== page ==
The Living Mountain

Nan (Anna) Shepherd (11 February 1893 – 23 February 1981, was a Scottish novelist and poet who was born and lived most of her life in the Aberdeenshire village of West Cults. She became an early Scottish Modernist writer, producing three stand alone novels set in small, fictional, communities in the north of Scotland. The Scottish landscape and weather played a major role in her novels and were the focus of her poetry. Shepherd was a lecturer of English at the Aberdeen College of Education for most of her working life.

The Living Mountain is a non fiction account of her experiences walking in the Cairngorms. It was written in the later years of The Second World War but remained unpublished for over 30 years. It contains exquisitely fine grained descriptions of the natural environment on the plateau of the Cairngorms. The scope extends through geology to water courses, all flora and fauna, and the weather systems which envelop the whole. Indeed, the whole is a key theme because Shepherd conveys a mystical apprehension of a profound unity which lies behind the diverse and amazing phenomena to be encountered whilst out hill walking in the wilds.

There is a great deal of insight to cherish in this work. For example, the point is made that repeat visits to the same locations can serve to intensify rather than limit vision. By concentrating intensely on the particular, one may discern fine tuned principles which are universal. This is marvellous to read in our contemporary culture which remorselessly promotes novelty over originality, the surface over depth. The mystical dimension of Shepherd’s writing could be indicated by saying that throughout her observations we share her sense of ‘the irradiation of the commonplace’.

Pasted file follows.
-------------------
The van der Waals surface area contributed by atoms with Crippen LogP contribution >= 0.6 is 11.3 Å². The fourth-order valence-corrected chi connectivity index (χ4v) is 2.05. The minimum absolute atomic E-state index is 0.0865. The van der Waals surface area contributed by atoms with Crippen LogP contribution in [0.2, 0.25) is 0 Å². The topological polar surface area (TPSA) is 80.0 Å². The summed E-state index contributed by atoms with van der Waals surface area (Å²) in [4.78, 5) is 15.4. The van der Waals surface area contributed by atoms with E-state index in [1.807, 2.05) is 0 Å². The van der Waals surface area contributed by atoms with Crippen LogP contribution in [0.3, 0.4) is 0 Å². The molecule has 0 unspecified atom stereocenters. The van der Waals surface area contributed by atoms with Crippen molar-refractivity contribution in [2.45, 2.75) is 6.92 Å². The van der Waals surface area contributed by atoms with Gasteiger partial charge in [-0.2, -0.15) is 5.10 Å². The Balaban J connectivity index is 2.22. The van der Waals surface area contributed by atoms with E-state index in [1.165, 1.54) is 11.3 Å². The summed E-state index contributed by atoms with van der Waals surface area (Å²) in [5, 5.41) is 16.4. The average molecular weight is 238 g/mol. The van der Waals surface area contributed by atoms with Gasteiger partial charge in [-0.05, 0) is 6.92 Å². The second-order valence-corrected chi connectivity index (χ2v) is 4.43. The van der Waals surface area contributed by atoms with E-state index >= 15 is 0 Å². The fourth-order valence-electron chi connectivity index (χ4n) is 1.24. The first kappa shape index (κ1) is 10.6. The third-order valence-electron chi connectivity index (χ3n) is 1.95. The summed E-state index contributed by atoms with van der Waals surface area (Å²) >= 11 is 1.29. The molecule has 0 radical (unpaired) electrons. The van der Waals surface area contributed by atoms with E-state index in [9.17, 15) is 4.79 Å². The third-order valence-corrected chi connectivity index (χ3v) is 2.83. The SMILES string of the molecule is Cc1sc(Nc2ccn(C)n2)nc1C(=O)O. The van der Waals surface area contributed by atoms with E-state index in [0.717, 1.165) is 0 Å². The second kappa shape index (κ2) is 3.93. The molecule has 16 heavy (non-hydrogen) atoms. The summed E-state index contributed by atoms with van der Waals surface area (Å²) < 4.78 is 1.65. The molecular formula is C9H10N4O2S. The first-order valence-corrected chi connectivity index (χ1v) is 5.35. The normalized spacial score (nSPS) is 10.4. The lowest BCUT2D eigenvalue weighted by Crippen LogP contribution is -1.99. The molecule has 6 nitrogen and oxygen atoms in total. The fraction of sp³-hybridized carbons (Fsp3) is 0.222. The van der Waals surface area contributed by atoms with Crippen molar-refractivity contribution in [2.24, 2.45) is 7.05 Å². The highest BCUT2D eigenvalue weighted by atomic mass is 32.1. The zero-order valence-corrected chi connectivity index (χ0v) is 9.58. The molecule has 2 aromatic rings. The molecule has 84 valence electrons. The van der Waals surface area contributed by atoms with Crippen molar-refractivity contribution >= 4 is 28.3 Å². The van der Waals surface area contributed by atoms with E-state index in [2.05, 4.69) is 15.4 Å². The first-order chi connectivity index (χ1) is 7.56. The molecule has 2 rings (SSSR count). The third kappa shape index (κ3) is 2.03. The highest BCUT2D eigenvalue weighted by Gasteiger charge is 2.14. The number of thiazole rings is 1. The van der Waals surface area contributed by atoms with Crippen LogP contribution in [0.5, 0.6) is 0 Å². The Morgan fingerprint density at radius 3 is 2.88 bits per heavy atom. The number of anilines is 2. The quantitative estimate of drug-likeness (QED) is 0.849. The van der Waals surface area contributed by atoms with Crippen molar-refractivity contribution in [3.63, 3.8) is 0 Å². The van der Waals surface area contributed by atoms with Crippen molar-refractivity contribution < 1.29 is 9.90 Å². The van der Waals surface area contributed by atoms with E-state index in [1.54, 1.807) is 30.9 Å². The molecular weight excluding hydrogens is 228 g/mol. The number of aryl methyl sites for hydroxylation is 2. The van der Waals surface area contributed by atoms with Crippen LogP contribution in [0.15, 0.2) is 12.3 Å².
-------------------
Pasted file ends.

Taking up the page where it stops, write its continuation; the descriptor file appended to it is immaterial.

A further theme is philosophical. This is about the interpenetration of mind and body to the point of their inseparability. In many passages Shepherd suggests that body is thinking. Such is her heightened awareness of, and response to, the natural world through her senses that we feel the author as a psycho-physical unity blending with her environment. This understanding is captured at a theoretical level in embodied mind theory (, an early exponent of which was Maurice Merleau-Ponty in his 1945 work The Phenomenology of Perception. The argument goes that knowledge is ‘felt’, that our bodies concretely apprehend the world in ways which precede cognition. We do not stand on one side of a chasm, coolly and dispassionately describing the world at a distance in the categories of science. The human body, its aspect of conscious awareness, and the phenomena they encounter are all inextricably entwined. All existence, which includes the human, is inescapably relational. As Shepherd writes: ‘The body is not negligible but paramount’ and ‘Flesh is not annihilated but fulfilled. One is not bodiless, but essential body’. Contemporary philosophy in this vein is found in the work of Andy Clark at Edinburgh University. Cf. ( This is a rich vein of thought which is greatly worth pursuing.


This edition of 2011, in Canongate Canons, includes an introduction by the academic and travel writer Robert Macfarlane (


Enquire at your local library or consult  for full bibliographic detail.


160 pages in Canongate

First published 1977

ISBN 978-0857861832


Nan Shepherd


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